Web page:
Shoppers risk fires buying electronics from third-party sellers online, charity warns
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Christmas shoppers are being warned to stick to buying electronics from online marketplaces they already trust, or risk potential failures that could lead to fires.
Research from the charity Electrical Safety First (ESF) found that millions more UK consumers than usual will turn to online marketplaces for gifts this Christmas due to Covid-19 fears.
The survey suggests 58 per cent of Brits will be shopping on online marketplaces for Christmas this year, with over half (53 per cent) of them saying they’ll be using these sites more than in previous years.
The majority (59 per cent) of respondents said they would choose online marketplaces to avoid possible Covid-19 exposure, but ESF is concerned consumers are simply replacing one risk with another, as multiple investigations from the charity have unearthed dangerous electrical products for sale via third parties on these sites.
It repeatedly found unsafe electrical devices for sale on sites including Amazon Marketplace, eBay and Wish.com.
The charity is urging consumers to reduce their chances of buying dangerous electrical goods by sticking to the stores or websites of known manufacturers and retailers such as those found on the high street.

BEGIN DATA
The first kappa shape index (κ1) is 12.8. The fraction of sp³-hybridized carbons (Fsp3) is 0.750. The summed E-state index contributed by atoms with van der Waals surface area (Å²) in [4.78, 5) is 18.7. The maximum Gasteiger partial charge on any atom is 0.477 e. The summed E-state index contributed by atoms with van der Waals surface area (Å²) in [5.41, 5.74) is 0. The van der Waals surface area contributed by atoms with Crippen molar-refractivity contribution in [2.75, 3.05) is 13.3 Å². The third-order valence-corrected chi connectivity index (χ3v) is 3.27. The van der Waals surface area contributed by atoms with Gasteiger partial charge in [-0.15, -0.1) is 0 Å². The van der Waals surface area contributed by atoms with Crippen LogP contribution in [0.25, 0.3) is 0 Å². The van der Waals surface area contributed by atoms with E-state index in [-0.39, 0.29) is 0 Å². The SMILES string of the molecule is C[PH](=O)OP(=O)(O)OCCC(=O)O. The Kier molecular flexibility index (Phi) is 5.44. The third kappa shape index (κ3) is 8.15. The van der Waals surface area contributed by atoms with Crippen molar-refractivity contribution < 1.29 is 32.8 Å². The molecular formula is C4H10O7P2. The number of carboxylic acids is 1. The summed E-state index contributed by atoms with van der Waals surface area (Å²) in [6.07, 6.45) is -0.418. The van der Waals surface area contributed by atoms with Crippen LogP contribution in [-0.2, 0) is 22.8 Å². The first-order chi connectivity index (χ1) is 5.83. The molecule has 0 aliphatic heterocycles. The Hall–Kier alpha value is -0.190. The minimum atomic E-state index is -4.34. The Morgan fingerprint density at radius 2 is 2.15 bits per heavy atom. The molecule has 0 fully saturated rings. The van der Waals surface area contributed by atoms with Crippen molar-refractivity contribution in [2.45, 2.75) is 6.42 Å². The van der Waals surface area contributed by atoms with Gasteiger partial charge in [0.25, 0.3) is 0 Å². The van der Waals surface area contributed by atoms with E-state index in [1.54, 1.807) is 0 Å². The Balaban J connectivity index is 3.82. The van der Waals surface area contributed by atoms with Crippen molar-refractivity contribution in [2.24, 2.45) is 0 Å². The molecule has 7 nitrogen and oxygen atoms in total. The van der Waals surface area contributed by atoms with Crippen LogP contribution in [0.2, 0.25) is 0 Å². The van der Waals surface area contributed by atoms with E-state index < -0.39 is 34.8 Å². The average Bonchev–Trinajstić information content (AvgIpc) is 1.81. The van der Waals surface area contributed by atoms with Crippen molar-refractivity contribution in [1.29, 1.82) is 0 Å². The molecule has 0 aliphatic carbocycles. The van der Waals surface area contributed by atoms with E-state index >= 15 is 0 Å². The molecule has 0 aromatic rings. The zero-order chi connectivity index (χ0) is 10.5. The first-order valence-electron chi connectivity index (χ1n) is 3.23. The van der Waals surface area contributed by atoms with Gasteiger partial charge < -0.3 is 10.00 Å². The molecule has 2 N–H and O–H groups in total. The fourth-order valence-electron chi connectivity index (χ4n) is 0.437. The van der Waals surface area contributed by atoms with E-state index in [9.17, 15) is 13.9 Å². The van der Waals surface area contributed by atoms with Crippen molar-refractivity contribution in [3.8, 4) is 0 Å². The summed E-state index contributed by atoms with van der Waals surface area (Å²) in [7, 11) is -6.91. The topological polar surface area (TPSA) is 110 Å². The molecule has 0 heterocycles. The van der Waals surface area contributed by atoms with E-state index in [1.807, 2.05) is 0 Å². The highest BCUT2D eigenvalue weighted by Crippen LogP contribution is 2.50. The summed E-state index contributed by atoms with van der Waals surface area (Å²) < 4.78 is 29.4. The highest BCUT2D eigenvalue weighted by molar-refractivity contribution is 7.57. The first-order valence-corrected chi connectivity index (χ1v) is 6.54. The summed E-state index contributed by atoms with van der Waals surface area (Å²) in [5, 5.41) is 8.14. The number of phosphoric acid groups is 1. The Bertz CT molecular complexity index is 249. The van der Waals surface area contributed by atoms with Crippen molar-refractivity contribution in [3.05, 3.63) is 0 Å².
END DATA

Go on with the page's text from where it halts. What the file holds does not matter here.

Repeated calls for online marketplaces to take responsibility for the products sold on their websites have not yielded significant action; ESF is also calling for legislation that would legally require them to do so.
Until this legislation is passed, though, consumers are “urged to steer clear” of buying from third-party sellers on these platforms.
Lesley Rudd, ESF chief executive, said: “With Covid-19 at the forefront of everyone’s minds at the moment, it is understandable that many consumers are planning to shop online for Christmas gifts to avoid the high street this year.
“But we would urge people purchasing electrical products, to use the stores or websites of known manufacturers and retailers such as those found on the high street, rather than resorting to third party sellers on online marketplaces.
“Our investigations have found some extremely dangerous items for sale on these platforms and substandard or counterfeit products are often very difficult to spot to the untrained eye. We have proposed legislation which, if passed, would force online marketplaces to take responsibility for the safety of the goods sold on them and allow consumers to shop in good faith but until that happens we urge caution.”
David MacKenzie, Chartered Trading Standards Institute lead officer for e-commerce, said: “Covid-19 has accelerated an existing trend towards more and more online shopping by UK consumers.
“The internet can provide buyers with great opportunities in terms of choice and convenience. However, at the same time, they must be wary and only buy from reliable sources to ensure quality and safety.
“Sub-standard electrical products can be hazardous, and Trading Standards' advice to shoppers is to do their homework before buying; check a trader out online and read any reviews. If you’re not fully satisfied, don’t buy from them. And don’t rule out the option of buying from a trusted local 'bricks and mortar' shop, which can often provide extra assurance and customer service.”
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